Robert Fleming is a Fellow of both the American College of Trust and Estate Counsel and the National Academy of Elder Law Attorneys. He has been certified as a Specialist in Estate and Trust Law by the State Bar of Arizona‘s Board of Legal Specialization, and he is also a Certified Elder Law Attorney by the National Elder Law Foundation. Robert has a long history of involvement in local, state and national organizations. He is most proud of his instrumental involvement in the Special Needs Alliance, the premier national organization for lawyers dealing with special needs trusts and planning.

Robert has two adult children, two young grandchildren and a wife of over fifty years. He is devoted to all of them. He is also very fond of Rosalind Franklin (his office companion corgi), and his homebound cat Muninn. He just likes people, their pets and their stories.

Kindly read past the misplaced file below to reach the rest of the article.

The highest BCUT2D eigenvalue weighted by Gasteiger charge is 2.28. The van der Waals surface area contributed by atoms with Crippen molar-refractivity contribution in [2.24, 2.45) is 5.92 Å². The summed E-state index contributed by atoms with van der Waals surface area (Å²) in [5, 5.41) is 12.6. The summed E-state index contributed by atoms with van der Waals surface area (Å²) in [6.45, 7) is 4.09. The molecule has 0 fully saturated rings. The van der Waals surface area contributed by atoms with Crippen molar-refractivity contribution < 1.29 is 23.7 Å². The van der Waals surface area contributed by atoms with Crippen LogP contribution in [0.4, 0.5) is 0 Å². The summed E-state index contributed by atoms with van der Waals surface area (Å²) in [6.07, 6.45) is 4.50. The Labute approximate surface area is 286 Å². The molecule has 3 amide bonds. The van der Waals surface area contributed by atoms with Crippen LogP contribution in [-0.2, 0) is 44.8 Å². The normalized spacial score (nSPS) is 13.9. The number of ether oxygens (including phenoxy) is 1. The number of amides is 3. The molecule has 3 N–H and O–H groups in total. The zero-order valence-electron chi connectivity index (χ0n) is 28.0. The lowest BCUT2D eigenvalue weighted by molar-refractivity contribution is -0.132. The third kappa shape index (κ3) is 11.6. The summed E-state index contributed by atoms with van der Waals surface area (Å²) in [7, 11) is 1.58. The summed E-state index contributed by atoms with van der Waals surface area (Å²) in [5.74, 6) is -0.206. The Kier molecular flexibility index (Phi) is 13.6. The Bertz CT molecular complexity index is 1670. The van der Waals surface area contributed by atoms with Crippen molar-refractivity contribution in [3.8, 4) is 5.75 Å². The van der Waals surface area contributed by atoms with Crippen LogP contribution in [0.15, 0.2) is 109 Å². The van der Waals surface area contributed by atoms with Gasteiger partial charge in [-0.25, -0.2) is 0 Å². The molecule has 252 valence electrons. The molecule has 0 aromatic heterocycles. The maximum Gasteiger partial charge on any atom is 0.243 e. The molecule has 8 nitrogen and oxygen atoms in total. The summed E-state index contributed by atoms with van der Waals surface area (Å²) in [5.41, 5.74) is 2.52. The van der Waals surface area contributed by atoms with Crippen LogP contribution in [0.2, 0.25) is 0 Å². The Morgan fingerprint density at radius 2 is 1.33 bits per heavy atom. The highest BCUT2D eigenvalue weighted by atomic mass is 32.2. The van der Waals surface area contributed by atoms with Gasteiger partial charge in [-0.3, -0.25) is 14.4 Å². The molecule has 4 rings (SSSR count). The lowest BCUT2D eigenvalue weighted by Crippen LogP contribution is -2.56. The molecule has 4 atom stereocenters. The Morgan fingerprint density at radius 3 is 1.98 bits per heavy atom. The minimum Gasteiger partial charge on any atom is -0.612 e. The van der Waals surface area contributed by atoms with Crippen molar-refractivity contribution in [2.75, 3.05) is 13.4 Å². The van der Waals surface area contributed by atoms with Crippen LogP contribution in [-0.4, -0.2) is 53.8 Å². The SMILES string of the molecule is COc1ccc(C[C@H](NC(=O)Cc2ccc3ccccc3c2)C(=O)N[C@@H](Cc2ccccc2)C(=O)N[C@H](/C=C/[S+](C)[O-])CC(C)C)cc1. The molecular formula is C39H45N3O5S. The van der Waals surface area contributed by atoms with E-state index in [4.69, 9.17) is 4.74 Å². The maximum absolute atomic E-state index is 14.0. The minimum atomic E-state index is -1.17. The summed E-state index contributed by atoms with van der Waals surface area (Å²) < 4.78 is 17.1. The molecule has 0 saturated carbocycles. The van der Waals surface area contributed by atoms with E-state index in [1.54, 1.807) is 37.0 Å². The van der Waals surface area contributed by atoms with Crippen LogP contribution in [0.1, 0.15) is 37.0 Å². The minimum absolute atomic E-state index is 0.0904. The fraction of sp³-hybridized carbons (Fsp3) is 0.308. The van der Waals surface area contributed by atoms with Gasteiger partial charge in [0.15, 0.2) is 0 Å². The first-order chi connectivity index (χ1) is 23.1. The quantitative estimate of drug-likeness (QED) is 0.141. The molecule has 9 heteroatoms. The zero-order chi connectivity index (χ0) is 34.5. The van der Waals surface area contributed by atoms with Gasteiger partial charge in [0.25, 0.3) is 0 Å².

Elizabeth N.R. Friman


Elizabeth Noble Rollings Friman is a principal and licensed fiduciary at Fleming & Curti, PLC. Elizabeth enjoys estate planning and helping families navigate trust and probate administrations. She is passionate about the fiduciary work that she performs as a trustee, personal representative, guardian, and conservator. Elizabeth works with CPAs, financial professionals, case managers, and medical providers to tailor solutions to complex family challenges. Elizabeth is often called upon to serve as a neutral party so that families can avoid protracted legal conflict. Elizabeth relies on the expertise of her team at Fleming & Curti, and as the Firm approaches its third decade, she is proud of the culture of care and consideration that the Firm embodies. Finding workable solutions to sensitive and complex family challenges is something that Elizabeth and the Fleming & Curti team do well.